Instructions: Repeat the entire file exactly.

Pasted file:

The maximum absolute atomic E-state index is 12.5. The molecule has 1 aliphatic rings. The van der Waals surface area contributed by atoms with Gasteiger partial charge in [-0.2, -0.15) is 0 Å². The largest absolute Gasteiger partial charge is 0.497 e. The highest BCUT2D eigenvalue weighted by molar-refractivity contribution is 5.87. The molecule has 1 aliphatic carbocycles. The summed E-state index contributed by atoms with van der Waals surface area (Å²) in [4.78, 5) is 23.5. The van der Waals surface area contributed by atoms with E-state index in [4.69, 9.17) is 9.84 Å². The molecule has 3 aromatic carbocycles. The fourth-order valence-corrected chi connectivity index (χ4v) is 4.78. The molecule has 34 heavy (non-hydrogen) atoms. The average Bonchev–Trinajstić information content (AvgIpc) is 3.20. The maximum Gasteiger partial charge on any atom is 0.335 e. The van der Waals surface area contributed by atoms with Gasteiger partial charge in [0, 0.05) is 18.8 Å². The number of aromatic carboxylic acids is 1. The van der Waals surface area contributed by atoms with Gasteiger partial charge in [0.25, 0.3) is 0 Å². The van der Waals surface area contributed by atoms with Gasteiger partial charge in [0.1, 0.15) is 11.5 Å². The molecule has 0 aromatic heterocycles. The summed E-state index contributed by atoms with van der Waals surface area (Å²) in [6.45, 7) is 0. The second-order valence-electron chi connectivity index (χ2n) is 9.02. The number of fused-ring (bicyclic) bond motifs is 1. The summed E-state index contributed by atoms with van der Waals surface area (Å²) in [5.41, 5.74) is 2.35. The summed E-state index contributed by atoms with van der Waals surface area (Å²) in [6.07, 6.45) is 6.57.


The maximum absolute atomic E-state index is 12.5. The molecule has 1 aliphatic rings. The van der Waals surface area contributed by atoms with Gasteiger partial charge in [-0.2, -0.15) is 0 Å². The largest absolute Gasteiger partial charge is 0.497 e. The highest BCUT2D eigenvalue weighted by molar-refractivity contribution is 5.87. The molecule has 1 aliphatic carbocycles. The summed E-state index contributed by atoms with van der Waals surface area (Å²) in [4.78, 5) is 23.5. The van der Waals surface area contributed by atoms with E-state index in [4.69, 9.17) is 9.84 Å². The molecule has 3 aromatic carbocycles. The fourth-order valence-corrected chi connectivity index (χ4v) is 4.78. The molecule has 34 heavy (non-hydrogen) atoms. The average Bonchev–Trinajstić information content (AvgIpc) is 3.20. The maximum Gasteiger partial charge on any atom is 0.335 e. The van der Waals surface area contributed by atoms with Gasteiger partial charge in [0, 0.05) is 18.8 Å². The number of aromatic carboxylic acids is 1. The van der Waals surface area contributed by atoms with Gasteiger partial charge in [0.25, 0.3) is 0 Å². The van der Waals surface area contributed by atoms with Gasteiger partial charge in [0.1, 0.15) is 11.5 Å². The molecule has 0 aromatic heterocycles. The summed E-state index contributed by atoms with van der Waals surface area (Å²) in [6.45, 7) is 0. The second-order valence-electron chi connectivity index (χ2n) is 9.02. The number of fused-ring (bicyclic) bond motifs is 1. The summed E-state index contributed by atoms with van der Waals surface area (Å²) in [5.41, 5.74) is 2.35. The summed E-state index contributed by atoms with van der Waals surface area (Å²) in [6.07, 6.45) is 6.57.